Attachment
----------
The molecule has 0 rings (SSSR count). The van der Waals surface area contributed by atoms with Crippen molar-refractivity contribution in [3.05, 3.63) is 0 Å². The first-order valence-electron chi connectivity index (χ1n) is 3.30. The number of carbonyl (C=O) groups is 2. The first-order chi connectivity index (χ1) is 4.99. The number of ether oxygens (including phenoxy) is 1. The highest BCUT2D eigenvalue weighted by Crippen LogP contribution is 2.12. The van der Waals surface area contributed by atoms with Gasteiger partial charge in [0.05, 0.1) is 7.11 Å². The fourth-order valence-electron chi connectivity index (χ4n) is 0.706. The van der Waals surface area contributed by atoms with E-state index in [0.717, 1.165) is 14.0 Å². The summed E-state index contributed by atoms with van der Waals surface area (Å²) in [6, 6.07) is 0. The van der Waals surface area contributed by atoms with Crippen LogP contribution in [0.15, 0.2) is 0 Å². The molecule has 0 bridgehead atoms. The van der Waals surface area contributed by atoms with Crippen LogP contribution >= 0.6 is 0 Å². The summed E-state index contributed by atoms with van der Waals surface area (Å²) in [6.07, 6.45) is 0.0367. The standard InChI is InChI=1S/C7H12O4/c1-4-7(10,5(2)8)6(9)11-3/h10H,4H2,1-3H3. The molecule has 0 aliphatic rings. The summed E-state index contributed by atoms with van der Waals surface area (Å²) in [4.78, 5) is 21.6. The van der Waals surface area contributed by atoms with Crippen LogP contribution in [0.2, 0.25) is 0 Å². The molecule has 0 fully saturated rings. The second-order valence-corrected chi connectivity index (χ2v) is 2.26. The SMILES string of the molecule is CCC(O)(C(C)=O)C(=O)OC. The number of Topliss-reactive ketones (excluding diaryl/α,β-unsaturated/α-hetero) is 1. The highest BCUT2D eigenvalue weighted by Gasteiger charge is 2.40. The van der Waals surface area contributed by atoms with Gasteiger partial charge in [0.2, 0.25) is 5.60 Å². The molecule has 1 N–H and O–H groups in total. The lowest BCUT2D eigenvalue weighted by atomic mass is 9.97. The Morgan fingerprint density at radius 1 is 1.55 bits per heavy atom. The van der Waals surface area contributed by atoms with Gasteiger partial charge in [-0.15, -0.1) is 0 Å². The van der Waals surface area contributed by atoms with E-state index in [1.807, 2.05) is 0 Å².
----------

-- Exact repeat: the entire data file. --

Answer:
The molecule has 0 rings (SSSR count). The van der Waals surface area contributed by atoms with Crippen molar-refractivity contribution in [3.05, 3.63) is 0 Å². The first-order valence-electron chi connectivity index (χ1n) is 3.30. The number of carbonyl (C=O) groups is 2. The first-order chi connectivity index (χ1) is 4.99. The number of ether oxygens (including phenoxy) is 1. The highest BCUT2D eigenvalue weighted by Crippen LogP contribution is 2.12. The van der Waals surface area contributed by atoms with Gasteiger partial charge in [0.05, 0.1) is 7.11 Å². The fourth-order valence-electron chi connectivity index (χ4n) is 0.706. The van der Waals surface area contributed by atoms with E-state index in [0.717, 1.165) is 14.0 Å². The summed E-state index contributed by atoms with van der Waals surface area (Å²) in [6, 6.07) is 0. The van der Waals surface area contributed by atoms with Crippen LogP contribution in [0.15, 0.2) is 0 Å². The molecule has 0 bridgehead atoms. The van der Waals surface area contributed by atoms with Crippen LogP contribution >= 0.6 is 0 Å². The summed E-state index contributed by atoms with van der Waals surface area (Å²) in [6.07, 6.45) is 0.0367. The standard InChI is InChI=1S/C7H12O4/c1-4-7(10,5(2)8)6(9)11-3/h10H,4H2,1-3H3. The molecule has 0 aliphatic rings. The summed E-state index contributed by atoms with van der Waals surface area (Å²) in [4.78, 5) is 21.6. The van der Waals surface area contributed by atoms with Crippen LogP contribution in [0.2, 0.25) is 0 Å². The molecule has 0 fully saturated rings. The second-order valence-corrected chi connectivity index (χ2v) is 2.26. The SMILES string of the molecule is CCC(O)(C(C)=O)C(=O)OC. The number of Topliss-reactive ketones (excluding diaryl/α,β-unsaturated/α-hetero) is 1. The highest BCUT2D eigenvalue weighted by Gasteiger charge is 2.40. The van der Waals surface area contributed by atoms with Gasteiger partial charge in [0.2, 0.25) is 5.60 Å². The molecule has 1 N–H and O–H groups in total. The lowest BCUT2D eigenvalue weighted by atomic mass is 9.97. The Morgan fingerprint density at radius 1 is 1.55 bits per heavy atom. The van der Waals surface area contributed by atoms with Gasteiger partial charge in [-0.15, -0.1) is 0 Å². The van der Waals surface area contributed by atoms with E-state index in [1.807, 2.05) is 0 Å².